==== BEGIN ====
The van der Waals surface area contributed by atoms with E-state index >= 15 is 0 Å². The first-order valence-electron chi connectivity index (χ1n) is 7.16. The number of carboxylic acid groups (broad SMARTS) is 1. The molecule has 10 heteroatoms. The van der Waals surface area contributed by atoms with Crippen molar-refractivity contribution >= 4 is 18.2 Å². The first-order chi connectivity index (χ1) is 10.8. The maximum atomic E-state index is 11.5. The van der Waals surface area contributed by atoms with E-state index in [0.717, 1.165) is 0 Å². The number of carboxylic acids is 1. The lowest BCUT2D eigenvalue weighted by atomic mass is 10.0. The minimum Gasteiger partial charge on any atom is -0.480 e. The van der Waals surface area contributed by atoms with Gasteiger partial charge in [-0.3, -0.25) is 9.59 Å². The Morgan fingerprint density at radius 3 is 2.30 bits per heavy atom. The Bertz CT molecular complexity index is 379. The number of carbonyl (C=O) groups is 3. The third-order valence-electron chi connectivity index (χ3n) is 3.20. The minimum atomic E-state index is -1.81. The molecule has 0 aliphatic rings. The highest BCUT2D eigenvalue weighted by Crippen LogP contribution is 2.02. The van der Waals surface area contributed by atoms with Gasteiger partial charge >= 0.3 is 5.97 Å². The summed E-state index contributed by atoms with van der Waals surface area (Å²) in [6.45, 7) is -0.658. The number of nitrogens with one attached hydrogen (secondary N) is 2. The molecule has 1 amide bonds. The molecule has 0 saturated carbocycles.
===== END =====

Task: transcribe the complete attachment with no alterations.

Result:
The van der Waals surface area contributed by atoms with E-state index >= 15 is 0 Å². The first-order valence-electron chi connectivity index (χ1n) is 7.16. The number of carboxylic acid groups (broad SMARTS) is 1. The molecule has 10 heteroatoms. The van der Waals surface area contributed by atoms with Crippen molar-refractivity contribution >= 4 is 18.2 Å². The first-order chi connectivity index (χ1) is 10.8. The maximum atomic E-state index is 11.5. The van der Waals surface area contributed by atoms with E-state index in [0.717, 1.165) is 0 Å². The number of carboxylic acids is 1. The lowest BCUT2D eigenvalue weighted by atomic mass is 10.0. The minimum Gasteiger partial charge on any atom is -0.480 e. The van der Waals surface area contributed by atoms with Gasteiger partial charge in [-0.3, -0.25) is 9.59 Å². The Morgan fingerprint density at radius 3 is 2.30 bits per heavy atom. The Bertz CT molecular complexity index is 379. The number of carbonyl (C=O) groups is 3. The third-order valence-electron chi connectivity index (χ3n) is 3.20. The minimum atomic E-state index is -1.81. The molecule has 0 aliphatic rings. The highest BCUT2D eigenvalue weighted by Crippen LogP contribution is 2.02. The van der Waals surface area contributed by atoms with Gasteiger partial charge >= 0.3 is 5.97 Å². The summed E-state index contributed by atoms with van der Waals surface area (Å²) in [6.45, 7) is -0.658. The number of nitrogens with one attached hydrogen (secondary N) is 2. The molecule has 1 amide bonds. The molecule has 0 saturated carbocycles.